The Star Wars' fictional planet Tatooine is not so fictional or unique after all.
- The Kepler telescope found a Saturn-sized gas giant orbiting a pair of stars four months ago.
- The discovery suggests there are several million similar systems in our galaxy.
- The planets are close to their parent stars' so-called "habitable zones" where liquid water could exist on the surface -- if they had a surface.
Fresh on the heels of the discovery of a planet orbiting two parent stars comes the finding that far from being a fluke, such systems are common throughout the galaxy.
Until four months ago, the idea of a planet with two suns in its sky was relegated to the realm of science fiction, such as Tatooine, the home world of Star Wars' hero Luke Skywalker.
Then came a surprising find from a team of scientists using the Kepler telescope of a planet called Kepler-16 b, a Saturn-sized gas giant orbiting a pair of stars about 200 light years from Earth.
Now, scientists have found two more planets circling twin parent stars, a discovery that indicates such systems are not only possible, but highly probable throughout the galaxy.
Extrapolating from the research, which was presented Wednesday at the American Astronomical Society meeting in Austin, astronomers believe that several million of so-called "circumbinary planets" exist in the Milky Way.
"Kepler-16 b was interesting, but it was just one. We didn't know if it was normal or just a fluke," astronomer John Southworth, with Keele University in the United Kingdom, told Discovery News. "Now we have to start accounting for a large number of these things."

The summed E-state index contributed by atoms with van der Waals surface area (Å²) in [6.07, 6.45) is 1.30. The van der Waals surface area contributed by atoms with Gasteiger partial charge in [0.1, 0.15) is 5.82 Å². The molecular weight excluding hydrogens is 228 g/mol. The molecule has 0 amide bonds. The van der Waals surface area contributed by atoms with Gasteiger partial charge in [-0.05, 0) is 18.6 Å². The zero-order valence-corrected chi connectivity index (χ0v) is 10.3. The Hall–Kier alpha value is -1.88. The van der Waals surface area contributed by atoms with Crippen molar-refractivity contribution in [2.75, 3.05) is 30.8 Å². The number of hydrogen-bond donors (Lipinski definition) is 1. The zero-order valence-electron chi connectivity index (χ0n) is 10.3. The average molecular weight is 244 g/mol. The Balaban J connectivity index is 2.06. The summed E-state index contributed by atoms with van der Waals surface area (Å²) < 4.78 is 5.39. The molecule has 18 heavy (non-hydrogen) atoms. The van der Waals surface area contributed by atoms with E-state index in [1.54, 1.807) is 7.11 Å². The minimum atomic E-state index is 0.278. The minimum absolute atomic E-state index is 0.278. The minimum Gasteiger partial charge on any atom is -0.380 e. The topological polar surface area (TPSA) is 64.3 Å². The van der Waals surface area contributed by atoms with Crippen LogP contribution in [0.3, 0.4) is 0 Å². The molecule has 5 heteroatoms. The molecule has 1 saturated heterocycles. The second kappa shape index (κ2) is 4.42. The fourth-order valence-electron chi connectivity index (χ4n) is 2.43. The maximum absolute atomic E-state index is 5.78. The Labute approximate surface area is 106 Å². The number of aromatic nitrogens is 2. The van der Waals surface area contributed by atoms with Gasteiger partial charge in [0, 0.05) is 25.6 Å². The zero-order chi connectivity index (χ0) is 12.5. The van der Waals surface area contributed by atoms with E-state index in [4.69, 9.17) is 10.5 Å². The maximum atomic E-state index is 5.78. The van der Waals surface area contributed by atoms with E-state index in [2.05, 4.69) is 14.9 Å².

The newly found planets, dubbed Kepler-34 b and Kepler-35 b, are both gas giants, similar to Saturn, circling close to their parent stars' "habitable zones" where liquid water could exist on a planet's surface. Liquid water is believed to be a key ingredient for life.
While neither planet is believed to have the solid body or the proper temperatures to support life, they may have life-friendlier moons.
Kepler-34 b orbits two sun-like stars every 289 days. Cousin planet Kepler-35 b circles a pair of smaller stars every 131 days. Scientists don't yet know if either or both systems sport sibling planets circling farther away from the parent star twins.
Kepler works by pointing at a fixed position in space, gathering light from about 155,000 target stars in the constellations Cygnus and Lyra. Scientists looks for minute and regular dips in the amount of light coming from the target stars which may be caused by planets passing by, relative to Kepler's view.
A planet located the same distance from its parent star -- or stars -- as Earth is to the sun would take roughly 365 days to make one complete orbit. Planets positioned farther than Earth take longer to orbit. Scientists want data from at least three orbits before making a determination about what they are seeing.
"One of the neat things about all three systems (Kepler-16, Kepler-34 and Kepler-35), is that the planets are very close to the limit where if they were only a little bit closer to their stars, the gravitational forces from the stars would be chaotic and mess up the orbits and pretty quickly, the planet would be ejected out into deep space," San Diego State University astronomer William Welsh told Discovery News.
"There's a region where if you're too close to the star, the orbits are unstable and these planets are within 25 percent of that," he added.
"That's kind of a neat question: 'Why are they so close to this area of being unstable?' We don't the answer to that, but the answer is going to tell us something about the way planets form, or the way their orbits evolve in time," Welsh said.
The research is published in this week's Nature.